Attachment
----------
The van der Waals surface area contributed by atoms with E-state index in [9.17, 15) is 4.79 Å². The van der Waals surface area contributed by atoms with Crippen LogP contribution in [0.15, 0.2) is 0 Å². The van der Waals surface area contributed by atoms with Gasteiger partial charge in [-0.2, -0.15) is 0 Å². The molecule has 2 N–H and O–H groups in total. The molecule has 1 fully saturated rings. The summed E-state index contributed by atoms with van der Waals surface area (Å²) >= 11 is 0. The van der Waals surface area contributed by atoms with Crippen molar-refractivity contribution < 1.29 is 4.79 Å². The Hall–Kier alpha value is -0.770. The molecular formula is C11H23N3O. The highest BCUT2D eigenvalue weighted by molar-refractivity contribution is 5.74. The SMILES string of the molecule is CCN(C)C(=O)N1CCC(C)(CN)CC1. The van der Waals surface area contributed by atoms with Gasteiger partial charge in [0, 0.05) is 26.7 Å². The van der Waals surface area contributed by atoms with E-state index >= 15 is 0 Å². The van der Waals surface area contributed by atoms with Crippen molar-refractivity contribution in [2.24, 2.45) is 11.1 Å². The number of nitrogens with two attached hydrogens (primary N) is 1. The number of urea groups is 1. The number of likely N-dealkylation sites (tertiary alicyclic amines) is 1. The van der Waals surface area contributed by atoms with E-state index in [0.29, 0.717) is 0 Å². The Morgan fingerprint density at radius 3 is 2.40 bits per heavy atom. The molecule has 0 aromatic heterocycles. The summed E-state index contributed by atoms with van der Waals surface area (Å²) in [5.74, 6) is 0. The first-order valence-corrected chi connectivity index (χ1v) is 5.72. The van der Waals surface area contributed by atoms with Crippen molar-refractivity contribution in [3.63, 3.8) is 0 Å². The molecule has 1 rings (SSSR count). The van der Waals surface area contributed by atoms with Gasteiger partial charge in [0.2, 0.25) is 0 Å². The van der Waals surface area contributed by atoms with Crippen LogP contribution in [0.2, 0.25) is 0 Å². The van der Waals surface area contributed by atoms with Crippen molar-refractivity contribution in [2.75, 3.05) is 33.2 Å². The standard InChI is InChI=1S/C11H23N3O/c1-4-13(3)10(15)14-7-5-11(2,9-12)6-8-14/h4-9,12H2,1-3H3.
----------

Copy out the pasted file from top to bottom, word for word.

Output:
The van der Waals surface area contributed by atoms with E-state index in [9.17, 15) is 4.79 Å². The van der Waals surface area contributed by atoms with Crippen LogP contribution in [0.15, 0.2) is 0 Å². The van der Waals surface area contributed by atoms with Gasteiger partial charge in [-0.2, -0.15) is 0 Å². The molecule has 2 N–H and O–H groups in total. The molecule has 1 fully saturated rings. The summed E-state index contributed by atoms with van der Waals surface area (Å²) >= 11 is 0. The van der Waals surface area contributed by atoms with Crippen molar-refractivity contribution < 1.29 is 4.79 Å². The Hall–Kier alpha value is -0.770. The molecular formula is C11H23N3O. The highest BCUT2D eigenvalue weighted by molar-refractivity contribution is 5.74. The SMILES string of the molecule is CCN(C)C(=O)N1CCC(C)(CN)CC1. The van der Waals surface area contributed by atoms with Gasteiger partial charge in [0, 0.05) is 26.7 Å². The van der Waals surface area contributed by atoms with E-state index >= 15 is 0 Å². The van der Waals surface area contributed by atoms with Crippen molar-refractivity contribution in [2.24, 2.45) is 11.1 Å². The number of nitrogens with two attached hydrogens (primary N) is 1. The number of urea groups is 1. The number of likely N-dealkylation sites (tertiary alicyclic amines) is 1. The van der Waals surface area contributed by atoms with E-state index in [0.29, 0.717) is 0 Å². The Morgan fingerprint density at radius 3 is 2.40 bits per heavy atom. The molecule has 0 aromatic heterocycles. The summed E-state index contributed by atoms with van der Waals surface area (Å²) in [5.74, 6) is 0. The first-order valence-corrected chi connectivity index (χ1v) is 5.72. The van der Waals surface area contributed by atoms with Crippen molar-refractivity contribution in [3.63, 3.8) is 0 Å². The molecule has 1 rings (SSSR count). The van der Waals surface area contributed by atoms with Gasteiger partial charge in [0.2, 0.25) is 0 Å². The van der Waals surface area contributed by atoms with Crippen LogP contribution in [0.2, 0.25) is 0 Å². The van der Waals surface area contributed by atoms with Crippen molar-refractivity contribution in [2.75, 3.05) is 33.2 Å². The standard InChI is InChI=1S/C11H23N3O/c1-4-13(3)10(15)14-7-5-11(2,9-12)6-8-14/h4-9,12H2,1-3H3.